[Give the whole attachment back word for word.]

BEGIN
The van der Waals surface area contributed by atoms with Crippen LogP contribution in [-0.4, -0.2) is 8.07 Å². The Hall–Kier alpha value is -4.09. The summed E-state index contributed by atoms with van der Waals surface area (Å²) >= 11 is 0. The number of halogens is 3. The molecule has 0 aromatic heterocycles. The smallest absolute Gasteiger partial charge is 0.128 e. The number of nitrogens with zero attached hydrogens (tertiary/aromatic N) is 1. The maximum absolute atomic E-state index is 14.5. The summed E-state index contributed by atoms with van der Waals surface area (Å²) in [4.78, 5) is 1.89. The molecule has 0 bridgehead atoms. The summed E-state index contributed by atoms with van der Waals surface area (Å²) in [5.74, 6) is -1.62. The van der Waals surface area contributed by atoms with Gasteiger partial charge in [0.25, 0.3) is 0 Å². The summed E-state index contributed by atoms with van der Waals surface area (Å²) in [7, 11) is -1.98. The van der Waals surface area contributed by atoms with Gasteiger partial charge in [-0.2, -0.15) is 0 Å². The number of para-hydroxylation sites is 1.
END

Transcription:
The van der Waals surface area contributed by atoms with Crippen LogP contribution in [-0.4, -0.2) is 8.07 Å². The Hall–Kier alpha value is -4.09. The summed E-state index contributed by atoms with van der Waals surface area (Å²) >= 11 is 0. The number of halogens is 3. The molecule has 0 aromatic heterocycles. The smallest absolute Gasteiger partial charge is 0.128 e. The number of nitrogens with zero attached hydrogens (tertiary/aromatic N) is 1. The maximum absolute atomic E-state index is 14.5. The summed E-state index contributed by atoms with van der Waals surface area (Å²) in [4.78, 5) is 1.89. The molecule has 0 bridgehead atoms. The summed E-state index contributed by atoms with van der Waals surface area (Å²) in [5.74, 6) is -1.62. The van der Waals surface area contributed by atoms with Gasteiger partial charge in [0.25, 0.3) is 0 Å². The summed E-state index contributed by atoms with van der Waals surface area (Å²) in [7, 11) is -1.98. The van der Waals surface area contributed by atoms with Gasteiger partial charge in [-0.2, -0.15) is 0 Å². The number of para-hydroxylation sites is 1.